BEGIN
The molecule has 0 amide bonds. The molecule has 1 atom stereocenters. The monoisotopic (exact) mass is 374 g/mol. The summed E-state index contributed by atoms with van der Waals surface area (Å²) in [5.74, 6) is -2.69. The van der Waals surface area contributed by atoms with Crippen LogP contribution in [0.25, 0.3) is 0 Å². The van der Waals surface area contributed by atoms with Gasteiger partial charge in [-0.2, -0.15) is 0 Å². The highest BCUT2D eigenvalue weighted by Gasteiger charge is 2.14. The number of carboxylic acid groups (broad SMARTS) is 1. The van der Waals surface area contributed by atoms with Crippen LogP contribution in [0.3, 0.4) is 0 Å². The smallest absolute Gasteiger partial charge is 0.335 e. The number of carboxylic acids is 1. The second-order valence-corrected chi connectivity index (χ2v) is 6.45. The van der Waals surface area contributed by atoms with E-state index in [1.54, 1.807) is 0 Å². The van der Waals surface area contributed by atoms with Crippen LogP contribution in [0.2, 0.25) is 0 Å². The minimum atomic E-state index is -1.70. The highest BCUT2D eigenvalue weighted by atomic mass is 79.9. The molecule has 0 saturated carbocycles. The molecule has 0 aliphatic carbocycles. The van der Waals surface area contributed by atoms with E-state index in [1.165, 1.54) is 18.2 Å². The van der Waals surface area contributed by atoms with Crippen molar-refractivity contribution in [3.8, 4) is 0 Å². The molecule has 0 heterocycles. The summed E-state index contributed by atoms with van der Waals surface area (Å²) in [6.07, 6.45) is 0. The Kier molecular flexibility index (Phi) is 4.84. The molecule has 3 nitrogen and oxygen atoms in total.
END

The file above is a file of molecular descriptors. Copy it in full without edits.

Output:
The molecule has 0 amide bonds. The molecule has 1 atom stereocenters. The monoisotopic (exact) mass is 374 g/mol. The summed E-state index contributed by atoms with van der Waals surface area (Å²) in [5.74, 6) is -2.69. The van der Waals surface area contributed by atoms with Crippen LogP contribution in [0.25, 0.3) is 0 Å². The van der Waals surface area contributed by atoms with Gasteiger partial charge in [-0.2, -0.15) is 0 Å². The highest BCUT2D eigenvalue weighted by Gasteiger charge is 2.14. The number of carboxylic acid groups (broad SMARTS) is 1. The van der Waals surface area contributed by atoms with Crippen LogP contribution in [0.3, 0.4) is 0 Å². The smallest absolute Gasteiger partial charge is 0.335 e. The number of carboxylic acids is 1. The second-order valence-corrected chi connectivity index (χ2v) is 6.45. The van der Waals surface area contributed by atoms with E-state index in [1.54, 1.807) is 0 Å². The van der Waals surface area contributed by atoms with Crippen LogP contribution in [0.2, 0.25) is 0 Å². The minimum atomic E-state index is -1.70. The highest BCUT2D eigenvalue weighted by atomic mass is 79.9. The molecule has 0 saturated carbocycles. The molecule has 0 aliphatic carbocycles. The van der Waals surface area contributed by atoms with E-state index in [1.165, 1.54) is 18.2 Å². The van der Waals surface area contributed by atoms with Crippen molar-refractivity contribution in [3.8, 4) is 0 Å². The molecule has 0 heterocycles. The summed E-state index contributed by atoms with van der Waals surface area (Å²) in [6.07, 6.45) is 0. The Kier molecular flexibility index (Phi) is 4.84. The molecule has 3 nitrogen and oxygen atoms in total.